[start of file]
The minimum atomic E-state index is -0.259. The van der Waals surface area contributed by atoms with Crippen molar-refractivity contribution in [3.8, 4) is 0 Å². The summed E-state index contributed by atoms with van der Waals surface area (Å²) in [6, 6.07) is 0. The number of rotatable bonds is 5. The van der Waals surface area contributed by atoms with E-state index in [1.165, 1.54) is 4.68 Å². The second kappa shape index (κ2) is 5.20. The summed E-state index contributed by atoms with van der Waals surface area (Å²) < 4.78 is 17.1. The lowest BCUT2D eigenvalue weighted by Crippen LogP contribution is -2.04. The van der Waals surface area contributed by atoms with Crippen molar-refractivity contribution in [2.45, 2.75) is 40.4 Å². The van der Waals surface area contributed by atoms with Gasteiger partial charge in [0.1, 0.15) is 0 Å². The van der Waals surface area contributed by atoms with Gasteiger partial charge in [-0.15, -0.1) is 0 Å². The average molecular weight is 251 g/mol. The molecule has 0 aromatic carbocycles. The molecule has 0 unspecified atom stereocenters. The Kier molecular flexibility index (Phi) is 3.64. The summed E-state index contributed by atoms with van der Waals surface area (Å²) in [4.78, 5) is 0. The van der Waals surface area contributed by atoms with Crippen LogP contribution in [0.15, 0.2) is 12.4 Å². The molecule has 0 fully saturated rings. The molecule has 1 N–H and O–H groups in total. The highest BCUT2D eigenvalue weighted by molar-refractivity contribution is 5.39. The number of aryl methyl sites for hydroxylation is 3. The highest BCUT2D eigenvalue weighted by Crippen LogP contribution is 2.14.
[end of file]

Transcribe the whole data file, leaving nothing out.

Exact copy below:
The minimum atomic E-state index is -0.259. The van der Waals surface area contributed by atoms with Crippen molar-refractivity contribution in [3.8, 4) is 0 Å². The summed E-state index contributed by atoms with van der Waals surface area (Å²) in [6, 6.07) is 0. The number of rotatable bonds is 5. The van der Waals surface area contributed by atoms with E-state index in [1.165, 1.54) is 4.68 Å². The second kappa shape index (κ2) is 5.20. The summed E-state index contributed by atoms with van der Waals surface area (Å²) < 4.78 is 17.1. The lowest BCUT2D eigenvalue weighted by Crippen LogP contribution is -2.04. The van der Waals surface area contributed by atoms with Crippen molar-refractivity contribution in [2.45, 2.75) is 40.4 Å². The van der Waals surface area contributed by atoms with Gasteiger partial charge in [0.1, 0.15) is 0 Å². The van der Waals surface area contributed by atoms with Gasteiger partial charge in [-0.15, -0.1) is 0 Å². The average molecular weight is 251 g/mol. The molecule has 0 aromatic carbocycles. The molecule has 0 unspecified atom stereocenters. The Kier molecular flexibility index (Phi) is 3.64. The summed E-state index contributed by atoms with van der Waals surface area (Å²) in [4.78, 5) is 0. The van der Waals surface area contributed by atoms with Crippen LogP contribution in [0.15, 0.2) is 12.4 Å². The molecule has 0 fully saturated rings. The molecule has 1 N–H and O–H groups in total. The highest BCUT2D eigenvalue weighted by molar-refractivity contribution is 5.39. The number of aryl methyl sites for hydroxylation is 3. The highest BCUT2D eigenvalue weighted by Crippen LogP contribution is 2.14.